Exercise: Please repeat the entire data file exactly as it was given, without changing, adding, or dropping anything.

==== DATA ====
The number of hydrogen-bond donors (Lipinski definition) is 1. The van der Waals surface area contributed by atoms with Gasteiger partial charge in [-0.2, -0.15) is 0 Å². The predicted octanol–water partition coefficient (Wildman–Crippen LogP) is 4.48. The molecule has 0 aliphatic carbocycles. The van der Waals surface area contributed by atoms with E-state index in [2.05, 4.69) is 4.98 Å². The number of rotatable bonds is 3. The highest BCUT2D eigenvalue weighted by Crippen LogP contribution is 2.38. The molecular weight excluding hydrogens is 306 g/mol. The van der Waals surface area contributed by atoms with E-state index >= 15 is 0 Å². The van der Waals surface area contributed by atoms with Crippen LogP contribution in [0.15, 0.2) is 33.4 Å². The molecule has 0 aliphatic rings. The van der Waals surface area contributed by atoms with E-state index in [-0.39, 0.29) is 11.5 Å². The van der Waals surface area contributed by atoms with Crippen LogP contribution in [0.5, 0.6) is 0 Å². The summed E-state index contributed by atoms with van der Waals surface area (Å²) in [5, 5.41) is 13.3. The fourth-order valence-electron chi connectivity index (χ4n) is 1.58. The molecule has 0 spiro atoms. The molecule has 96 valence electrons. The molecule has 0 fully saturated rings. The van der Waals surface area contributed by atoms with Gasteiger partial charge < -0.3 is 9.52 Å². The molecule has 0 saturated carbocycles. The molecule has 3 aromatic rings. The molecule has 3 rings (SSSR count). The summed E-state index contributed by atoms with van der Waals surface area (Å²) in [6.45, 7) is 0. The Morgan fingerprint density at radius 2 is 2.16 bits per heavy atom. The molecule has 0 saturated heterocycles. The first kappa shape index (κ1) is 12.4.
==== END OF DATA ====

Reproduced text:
The number of hydrogen-bond donors (Lipinski definition) is 1. The van der Waals surface area contributed by atoms with Gasteiger partial charge in [-0.2, -0.15) is 0 Å². The predicted octanol–water partition coefficient (Wildman–Crippen LogP) is 4.48. The molecule has 0 aliphatic carbocycles. The van der Waals surface area contributed by atoms with E-state index in [2.05, 4.69) is 4.98 Å². The number of rotatable bonds is 3. The highest BCUT2D eigenvalue weighted by Crippen LogP contribution is 2.38. The molecular weight excluding hydrogens is 306 g/mol. The van der Waals surface area contributed by atoms with E-state index >= 15 is 0 Å². The van der Waals surface area contributed by atoms with Crippen LogP contribution in [0.15, 0.2) is 33.4 Å². The molecule has 0 aliphatic rings. The van der Waals surface area contributed by atoms with E-state index in [-0.39, 0.29) is 11.5 Å². The van der Waals surface area contributed by atoms with Crippen LogP contribution in [0.5, 0.6) is 0 Å². The summed E-state index contributed by atoms with van der Waals surface area (Å²) in [5, 5.41) is 13.3. The fourth-order valence-electron chi connectivity index (χ4n) is 1.58. The molecule has 0 spiro atoms. The molecule has 96 valence electrons. The molecule has 0 fully saturated rings. The van der Waals surface area contributed by atoms with Gasteiger partial charge < -0.3 is 9.52 Å². The molecule has 0 saturated carbocycles. The molecule has 3 aromatic rings. The molecule has 3 rings (SSSR count). The summed E-state index contributed by atoms with van der Waals surface area (Å²) in [6.45, 7) is 0. The Morgan fingerprint density at radius 2 is 2.16 bits per heavy atom. The molecule has 0 saturated heterocycles. The first kappa shape index (κ1) is 12.4.